We have carefully scrutinized the record with respect to Miles' contention that plaintiff has brought this action in bad faith and that Miles' counterclaim for fees and expenses should have been granted. An award of attorneys' fees is certainly neither usual nor customary in a patent case, never following as a matter of course from the decision of the case in the manner of ordinary costs. Laufenberg, Inc. v. Goldblatt Bros., 7 Cir., 1951, 187 F.2d 823. It is only in exceptional cases that the court may award reasonable attorneys' fees to the prevailing party. 35 U.S.C. § 285. The District Court evidently found no such exceptional characteristics here. Neither do we. It is our considered opinion that the District Court did not err in holding that Miles had failed to sustain its burden of proof that this action was so lacking in a reasonable basis as to create a legal liability in plaintiff.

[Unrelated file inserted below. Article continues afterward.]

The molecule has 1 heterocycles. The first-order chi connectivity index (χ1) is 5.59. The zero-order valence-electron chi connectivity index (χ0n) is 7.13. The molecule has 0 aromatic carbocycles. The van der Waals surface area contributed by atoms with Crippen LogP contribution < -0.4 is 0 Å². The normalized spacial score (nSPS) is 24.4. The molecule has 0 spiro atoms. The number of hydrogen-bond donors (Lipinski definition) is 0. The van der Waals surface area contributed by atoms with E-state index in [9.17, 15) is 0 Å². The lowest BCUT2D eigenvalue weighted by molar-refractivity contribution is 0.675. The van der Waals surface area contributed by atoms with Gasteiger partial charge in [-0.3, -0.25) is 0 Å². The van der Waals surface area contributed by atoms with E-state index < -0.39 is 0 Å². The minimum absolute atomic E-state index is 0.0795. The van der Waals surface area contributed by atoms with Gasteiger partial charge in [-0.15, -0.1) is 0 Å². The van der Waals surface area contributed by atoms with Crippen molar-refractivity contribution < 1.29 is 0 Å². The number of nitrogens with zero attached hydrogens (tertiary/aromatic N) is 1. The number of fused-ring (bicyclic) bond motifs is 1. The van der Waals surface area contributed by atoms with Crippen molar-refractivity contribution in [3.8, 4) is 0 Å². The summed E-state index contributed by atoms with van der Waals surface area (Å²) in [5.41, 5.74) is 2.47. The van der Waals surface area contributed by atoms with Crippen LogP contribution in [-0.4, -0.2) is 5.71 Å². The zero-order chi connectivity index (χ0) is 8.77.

The judgments of the District Court are affirmed.
Claim 1 provides: "1. A method of producing citric acid by submerged fermentation, comprising fermenting a sugar material with a citric acid producing mold in an aqueous solution containing nutrient salts with the exception of assimilable phosphorus compounds, and supplying an oxygen-containing gas to said solution."